TS: I definitely bring a notebook with me everywhere; I usually have one in my bag if inspiration strikes. Moments where I want to write down lines and words and people that make me want to write inspire me. I’ll pull out my phone and write moments in bullets so I don’t forget. I’m always inspired, especially when I go to watch poetry like this. I’m also a teaching artist (poet mentor) for primarily high school youth. I help them edit their poems … That’s also inspiration and also a kick in the butt when the person is 16 and it’s like, “Wow, they’re hungry for this.”
MN: What was the first small idea you had that you didn’t realize would make a great poem?
TS: I was attending a lecture and the professor was doing a lecture on the island of Fiji and she showed us a picture of map and the map was centered on the Pacific Islands rather than entire world and she showed us the map — every map cuts pacific ocean in half — one is on the left and one is on the right and the Pacific Ocean is never intact. As soon as she said that, I wanted to write about it.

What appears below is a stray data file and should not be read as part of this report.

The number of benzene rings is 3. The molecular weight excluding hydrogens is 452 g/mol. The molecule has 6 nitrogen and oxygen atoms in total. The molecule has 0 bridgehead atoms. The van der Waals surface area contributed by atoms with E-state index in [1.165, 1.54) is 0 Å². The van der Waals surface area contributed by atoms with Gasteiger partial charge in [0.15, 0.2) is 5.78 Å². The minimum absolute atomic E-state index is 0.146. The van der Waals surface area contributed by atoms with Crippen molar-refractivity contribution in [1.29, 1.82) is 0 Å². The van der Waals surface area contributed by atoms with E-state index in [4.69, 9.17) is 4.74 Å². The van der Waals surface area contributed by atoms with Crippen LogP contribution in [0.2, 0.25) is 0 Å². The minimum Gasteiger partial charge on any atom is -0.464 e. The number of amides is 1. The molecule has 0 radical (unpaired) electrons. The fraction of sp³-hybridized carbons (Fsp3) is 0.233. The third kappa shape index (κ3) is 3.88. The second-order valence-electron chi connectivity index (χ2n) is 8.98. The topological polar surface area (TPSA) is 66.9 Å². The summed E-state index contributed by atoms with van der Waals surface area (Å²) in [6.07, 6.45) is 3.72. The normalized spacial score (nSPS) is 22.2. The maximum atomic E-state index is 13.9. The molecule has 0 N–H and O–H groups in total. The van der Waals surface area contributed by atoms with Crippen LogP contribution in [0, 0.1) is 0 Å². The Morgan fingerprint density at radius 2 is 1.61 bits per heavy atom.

I was in Boston coming back to California, during my layover I started typing up my poem, and that poem spurred into a free write and I took it with me to Paris for the last UN conference for climate change and I even did a recording of the video in Paris. It’s probably my favorite poem I’ve written and it all came from a professor dropping knowledge about homelands being cut in half by maps. It’s one I love doing because it helped me grapple with what home means for someone who comes from an island nation and is so microscopic on a map that no one pays attention to it, but now that it’s a poem, it’s in peoples’ faces so they can’t ignore it.